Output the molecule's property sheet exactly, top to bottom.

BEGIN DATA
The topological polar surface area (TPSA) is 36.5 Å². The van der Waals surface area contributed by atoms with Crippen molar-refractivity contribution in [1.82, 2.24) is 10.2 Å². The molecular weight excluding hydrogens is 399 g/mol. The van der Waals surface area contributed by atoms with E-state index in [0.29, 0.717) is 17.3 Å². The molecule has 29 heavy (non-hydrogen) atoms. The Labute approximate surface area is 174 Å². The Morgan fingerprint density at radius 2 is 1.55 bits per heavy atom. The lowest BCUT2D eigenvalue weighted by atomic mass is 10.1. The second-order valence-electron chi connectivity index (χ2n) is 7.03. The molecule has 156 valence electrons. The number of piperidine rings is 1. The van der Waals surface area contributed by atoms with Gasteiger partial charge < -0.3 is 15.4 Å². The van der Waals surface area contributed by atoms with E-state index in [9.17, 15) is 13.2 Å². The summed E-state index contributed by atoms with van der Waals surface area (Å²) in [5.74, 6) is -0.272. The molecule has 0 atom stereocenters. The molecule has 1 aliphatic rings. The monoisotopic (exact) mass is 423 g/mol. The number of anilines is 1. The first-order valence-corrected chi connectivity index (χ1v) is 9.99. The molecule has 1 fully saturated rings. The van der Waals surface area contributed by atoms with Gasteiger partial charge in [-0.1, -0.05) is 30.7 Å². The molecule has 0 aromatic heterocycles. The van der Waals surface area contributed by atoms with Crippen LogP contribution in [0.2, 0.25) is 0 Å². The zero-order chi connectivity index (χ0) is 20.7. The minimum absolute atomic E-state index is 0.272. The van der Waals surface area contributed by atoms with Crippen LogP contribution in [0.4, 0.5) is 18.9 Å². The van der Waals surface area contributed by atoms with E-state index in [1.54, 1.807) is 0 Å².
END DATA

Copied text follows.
The topological polar surface area (TPSA) is 36.5 Å². The van der Waals surface area contributed by atoms with Crippen molar-refractivity contribution in [1.82, 2.24) is 10.2 Å². The molecular weight excluding hydrogens is 399 g/mol. The van der Waals surface area contributed by atoms with E-state index in [0.29, 0.717) is 17.3 Å². The molecule has 29 heavy (non-hydrogen) atoms. The Labute approximate surface area is 174 Å². The Morgan fingerprint density at radius 2 is 1.55 bits per heavy atom. The lowest BCUT2D eigenvalue weighted by atomic mass is 10.1. The second-order valence-electron chi connectivity index (χ2n) is 7.03. The molecule has 156 valence electrons. The number of piperidine rings is 1. The van der Waals surface area contributed by atoms with Gasteiger partial charge < -0.3 is 15.4 Å². The van der Waals surface area contributed by atoms with E-state index in [9.17, 15) is 13.2 Å². The summed E-state index contributed by atoms with van der Waals surface area (Å²) in [5.74, 6) is -0.272. The molecule has 0 atom stereocenters. The molecule has 1 aliphatic rings. The monoisotopic (exact) mass is 423 g/mol. The number of anilines is 1. The first-order valence-corrected chi connectivity index (χ1v) is 9.99. The molecule has 1 fully saturated rings. The van der Waals surface area contributed by atoms with Gasteiger partial charge in [-0.1, -0.05) is 30.7 Å². The molecule has 0 aromatic heterocycles. The van der Waals surface area contributed by atoms with Crippen LogP contribution in [0.2, 0.25) is 0 Å². The zero-order chi connectivity index (χ0) is 20.7. The minimum absolute atomic E-state index is 0.272. The van der Waals surface area contributed by atoms with Crippen LogP contribution in [0.4, 0.5) is 18.9 Å². The van der Waals surface area contributed by atoms with E-state index in [1.54, 1.807) is 0 Å².